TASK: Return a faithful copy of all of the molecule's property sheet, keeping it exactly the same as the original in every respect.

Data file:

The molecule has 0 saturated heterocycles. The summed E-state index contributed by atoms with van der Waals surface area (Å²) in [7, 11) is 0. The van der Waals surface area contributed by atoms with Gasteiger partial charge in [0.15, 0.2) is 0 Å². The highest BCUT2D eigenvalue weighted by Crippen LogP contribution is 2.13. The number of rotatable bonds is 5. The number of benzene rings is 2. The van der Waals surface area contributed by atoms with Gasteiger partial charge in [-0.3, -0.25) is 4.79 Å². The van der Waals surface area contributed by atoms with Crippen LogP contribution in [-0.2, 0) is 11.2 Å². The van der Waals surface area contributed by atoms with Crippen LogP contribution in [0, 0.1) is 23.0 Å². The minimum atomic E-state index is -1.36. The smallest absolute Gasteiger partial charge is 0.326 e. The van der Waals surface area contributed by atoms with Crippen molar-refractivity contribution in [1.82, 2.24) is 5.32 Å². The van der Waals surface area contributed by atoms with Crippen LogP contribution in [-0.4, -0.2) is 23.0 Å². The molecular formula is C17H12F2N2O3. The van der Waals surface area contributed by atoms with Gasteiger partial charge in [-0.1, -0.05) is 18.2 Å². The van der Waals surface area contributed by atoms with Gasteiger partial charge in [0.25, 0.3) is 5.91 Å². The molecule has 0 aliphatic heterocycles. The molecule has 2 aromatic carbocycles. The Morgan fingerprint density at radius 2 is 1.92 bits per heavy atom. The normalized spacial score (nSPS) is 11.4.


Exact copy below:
The molecule has 0 saturated heterocycles. The summed E-state index contributed by atoms with van der Waals surface area (Å²) in [7, 11) is 0. The van der Waals surface area contributed by atoms with Gasteiger partial charge in [0.15, 0.2) is 0 Å². The highest BCUT2D eigenvalue weighted by Crippen LogP contribution is 2.13. The number of rotatable bonds is 5. The number of benzene rings is 2. The van der Waals surface area contributed by atoms with Gasteiger partial charge in [-0.3, -0.25) is 4.79 Å². The van der Waals surface area contributed by atoms with Crippen LogP contribution in [-0.2, 0) is 11.2 Å². The van der Waals surface area contributed by atoms with Crippen LogP contribution in [0, 0.1) is 23.0 Å². The minimum atomic E-state index is -1.36. The smallest absolute Gasteiger partial charge is 0.326 e. The van der Waals surface area contributed by atoms with Crippen molar-refractivity contribution in [1.82, 2.24) is 5.32 Å². The van der Waals surface area contributed by atoms with Crippen LogP contribution in [-0.4, -0.2) is 23.0 Å². The molecular formula is C17H12F2N2O3. The van der Waals surface area contributed by atoms with Gasteiger partial charge in [-0.1, -0.05) is 18.2 Å². The van der Waals surface area contributed by atoms with Gasteiger partial charge in [0.25, 0.3) is 5.91 Å². The molecule has 0 aliphatic heterocycles. The molecule has 2 aromatic carbocycles. The Morgan fingerprint density at radius 2 is 1.92 bits per heavy atom. The normalized spacial score (nSPS) is 11.4.